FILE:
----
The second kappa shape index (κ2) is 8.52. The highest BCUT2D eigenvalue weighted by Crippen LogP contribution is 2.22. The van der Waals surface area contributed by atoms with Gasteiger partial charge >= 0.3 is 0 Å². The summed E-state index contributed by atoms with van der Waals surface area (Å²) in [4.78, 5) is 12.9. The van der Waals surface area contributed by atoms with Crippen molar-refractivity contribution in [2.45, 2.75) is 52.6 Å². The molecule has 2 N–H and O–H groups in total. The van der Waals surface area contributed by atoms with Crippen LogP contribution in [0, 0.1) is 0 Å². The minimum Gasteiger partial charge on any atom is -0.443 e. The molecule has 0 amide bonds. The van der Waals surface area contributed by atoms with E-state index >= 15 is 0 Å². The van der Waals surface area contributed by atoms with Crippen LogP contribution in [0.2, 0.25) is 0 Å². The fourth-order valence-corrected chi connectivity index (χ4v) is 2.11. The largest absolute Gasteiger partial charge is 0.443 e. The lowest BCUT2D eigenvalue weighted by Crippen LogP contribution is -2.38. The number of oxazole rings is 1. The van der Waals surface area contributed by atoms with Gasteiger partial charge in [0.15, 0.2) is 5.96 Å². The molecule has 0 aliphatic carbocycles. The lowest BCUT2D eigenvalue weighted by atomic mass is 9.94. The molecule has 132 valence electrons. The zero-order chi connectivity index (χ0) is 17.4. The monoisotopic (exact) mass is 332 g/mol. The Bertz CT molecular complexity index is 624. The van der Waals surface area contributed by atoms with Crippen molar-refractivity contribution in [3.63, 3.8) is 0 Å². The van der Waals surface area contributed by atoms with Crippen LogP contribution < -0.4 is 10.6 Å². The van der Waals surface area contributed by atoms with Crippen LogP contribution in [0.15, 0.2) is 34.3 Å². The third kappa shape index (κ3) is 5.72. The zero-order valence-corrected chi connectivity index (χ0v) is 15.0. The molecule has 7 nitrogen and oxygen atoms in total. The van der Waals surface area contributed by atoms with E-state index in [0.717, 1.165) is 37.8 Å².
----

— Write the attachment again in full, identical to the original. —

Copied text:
The second kappa shape index (κ2) is 8.52. The highest BCUT2D eigenvalue weighted by Crippen LogP contribution is 2.22. The van der Waals surface area contributed by atoms with Gasteiger partial charge >= 0.3 is 0 Å². The summed E-state index contributed by atoms with van der Waals surface area (Å²) in [4.78, 5) is 12.9. The van der Waals surface area contributed by atoms with Crippen molar-refractivity contribution in [2.45, 2.75) is 52.6 Å². The molecule has 2 N–H and O–H groups in total. The van der Waals surface area contributed by atoms with Crippen LogP contribution in [0, 0.1) is 0 Å². The minimum Gasteiger partial charge on any atom is -0.443 e. The molecule has 0 amide bonds. The van der Waals surface area contributed by atoms with E-state index >= 15 is 0 Å². The van der Waals surface area contributed by atoms with Crippen LogP contribution in [0.2, 0.25) is 0 Å². The fourth-order valence-corrected chi connectivity index (χ4v) is 2.11. The largest absolute Gasteiger partial charge is 0.443 e. The lowest BCUT2D eigenvalue weighted by Crippen LogP contribution is -2.38. The number of oxazole rings is 1. The van der Waals surface area contributed by atoms with Gasteiger partial charge in [0.15, 0.2) is 5.96 Å². The molecule has 0 aliphatic carbocycles. The lowest BCUT2D eigenvalue weighted by atomic mass is 9.94. The molecule has 132 valence electrons. The zero-order chi connectivity index (χ0) is 17.4. The monoisotopic (exact) mass is 332 g/mol. The Bertz CT molecular complexity index is 624. The van der Waals surface area contributed by atoms with Crippen molar-refractivity contribution in [3.63, 3.8) is 0 Å². The van der Waals surface area contributed by atoms with Crippen LogP contribution < -0.4 is 10.6 Å². The van der Waals surface area contributed by atoms with Crippen LogP contribution in [0.15, 0.2) is 34.3 Å². The third kappa shape index (κ3) is 5.72. The zero-order valence-corrected chi connectivity index (χ0v) is 15.0. The molecule has 7 nitrogen and oxygen atoms in total. The van der Waals surface area contributed by atoms with E-state index in [0.717, 1.165) is 37.8 Å².